By Kai Curry
NORTHWEST ASIAN WEEKLY
In the middle of a heatwave, Vice President Kamala Harris landed in Seattle on Tuesday to talk about climate change and attend a fundraiser hosted by the president of Microsoft.
“Every day around the world, the impact of the climate crisis is stark and it is vivid. We are seeing it in real time,” Harris said at the outset of a brief presentation during a tour of McKinstry, a company that helps other companies reimagine an energy-efficient built environment for their businesses.
“Far too many lives, homes lost, businesses lost, livelihoods lost,” Harris said, explaining the tragic result of climate change, citing the recent wildfires in Maui, Hawai’i, and other environmental disasters regionally and around the world.
“Here in Washington state, you have endured deadly heatwaves and devastating wildfires. Across our nation, we see communities choked by drought, washed out by flood, and decimated by hurricanes.”
Harris’ visit fell on the anniversary of the Inflation Reduction Act that was signed into law by President Joe Biden on Aug. 16, 2022. This act, which is multi-pronged, aims to address the budget deficit, prescription drug prices, and promote clean energy. As such, Harris touted several projects currently in place around the United States, supported by funding put into place by the Biden-Harris Administration, that create clean energy, such as wind farms, solar power, and infrastructure to move the clean energy to needy communities. She talked about the purchase of clean school buses for Washington schools, and the altogether “nearly $1 trillion” that she and Biden have “committed…to build a thriving, clean energy economy for America.”
Integral to Harris’ speech, which contained shout-outs to Washington Gov. Jay Inslee, Seattle Mayor Bruce Harrell, and Rep. Marilyn Strickland, was the assurance that clean energy equals jobs. The vice president was introduced to the podium by an employee of McKinstry, Cameron Bowers. Bowers talked about pivoting into a trades job as a service technician after watching her father re-educate himself from heavy equipment operator to HVAC during the 2007-2008 recession.
“I do as much as I can to advocate for kids who don’t know what they want to do or maybe those halfway through their careers [who] just don’t like it anymore…I was able to get help and direction from those around me, those in the union, and the apprenticeship hall to set me in the right direction for this career.” Bower thanked the Biden-Harris Administration for investments that make buildings like the one they were in “safer, healthier, and more energy efficient.”
Continuing on this theme, doubtless in an effort by the administration to reassure the nation’s workers that clean energy does not mean their jobs will be phased out, Harris said,
“All these investments create jobs, good paying union jobs” (for which, she got a large round of applause). Jobs, she went on, for the types of people in the room, who were “some of the most skilled and experienced workers in our nation, going to work every day to build our clean energy economy.” The vice president added that clean energy also means reduced electricity bills, and she described how this would free up incomes and create a better standard of living.
As proof that “Bidenomics” is working, Harris mentioned that “since we took office, President Biden and I have created more than 13 million new jobs, including nearly 400,000 jobs right here in Washington state. Today, the unemployment rate is near the lowest it has been in over half a century. Inflation is down and wages are up.”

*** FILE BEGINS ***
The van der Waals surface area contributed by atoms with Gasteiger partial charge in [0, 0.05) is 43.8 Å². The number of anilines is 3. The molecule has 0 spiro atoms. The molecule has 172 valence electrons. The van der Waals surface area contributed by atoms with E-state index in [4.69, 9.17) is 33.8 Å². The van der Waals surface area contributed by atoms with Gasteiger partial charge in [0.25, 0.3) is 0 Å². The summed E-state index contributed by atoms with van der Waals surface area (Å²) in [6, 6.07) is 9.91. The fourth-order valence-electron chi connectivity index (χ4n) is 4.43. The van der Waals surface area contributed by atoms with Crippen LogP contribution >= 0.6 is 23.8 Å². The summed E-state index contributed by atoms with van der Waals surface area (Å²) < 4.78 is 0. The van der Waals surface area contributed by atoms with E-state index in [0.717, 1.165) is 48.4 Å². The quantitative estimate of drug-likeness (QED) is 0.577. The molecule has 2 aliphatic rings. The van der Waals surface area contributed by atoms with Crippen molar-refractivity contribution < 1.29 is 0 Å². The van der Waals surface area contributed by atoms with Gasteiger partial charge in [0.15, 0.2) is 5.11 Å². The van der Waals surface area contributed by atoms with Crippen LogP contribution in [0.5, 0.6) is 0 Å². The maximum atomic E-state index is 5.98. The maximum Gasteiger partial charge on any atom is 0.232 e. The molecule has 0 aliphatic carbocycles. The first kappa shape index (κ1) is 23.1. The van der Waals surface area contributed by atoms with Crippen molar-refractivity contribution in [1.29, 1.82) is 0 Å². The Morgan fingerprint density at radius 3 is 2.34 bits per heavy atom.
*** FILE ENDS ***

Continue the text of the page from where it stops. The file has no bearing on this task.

All of this on the same day that President Biden was in Milwaukee, Wisconsin talking about how Bidenomics means “investment in America” and “growing the economy from the middle out and the bottom up, not the top down,” according to the White House website. Biden’s presentation and Harris’ were broadcast live on whitehouse.gov and on YouTube.
“Mayor [Harrell], thank you for meeting me on the tarmac and for your leadership and friendship always,” Harris said. To Gov. Inslee, “Thank you for all that you are and all you have done…Among those who are leaders in our country…on the issue of what we must do with a sense of urgency to protect, preserve, and love our planet, you’re one of the greatest leaders.”
To people like Bowers, she said, “To all the activists, organizers, and young leaders here today, it is because of you and your partnership, and the enthusiasm and the passion that you bring to this work, that President Biden and I are taking on one of the most urgent issues of our time and of course that is the climate crisis.”
Former Seattle Deputy Mayor Hyeok Kim, who was at the fundraiser, said Harris “was incredibly engaging and did a great job of touting all of the accomplishments of the Biden-Harris administration.”
Kim added, “The other point from Vice President Harris’s remarks that really resonated with me were her remarks regarding reproductive health rights. She spoke eloquently about the fact that she’s met with over 100 world leaders and when established rights like reproductive rights are dismantled in the U.S. as a woman’s right to choose was when the Supreme Court overturned Roe V. Wade … that undermines U.S. leadership abroad.
Kim said that Harris reminded everyone that reproductive rights are under threat and that we need a pro-choice Congress to help the President and Vice President in their continued fight for reproductive rights.
The vice president was on a plane again by the late afternoon to fly to Los Angeles. She left with sobering and at the same time hope-inspiring words: “The clock is not just ticking, it is banging, and that is why one year ago, President Biden and I made the largest climate investment in America’s history.”
Kai can be reached at firstname.lastname@example.org.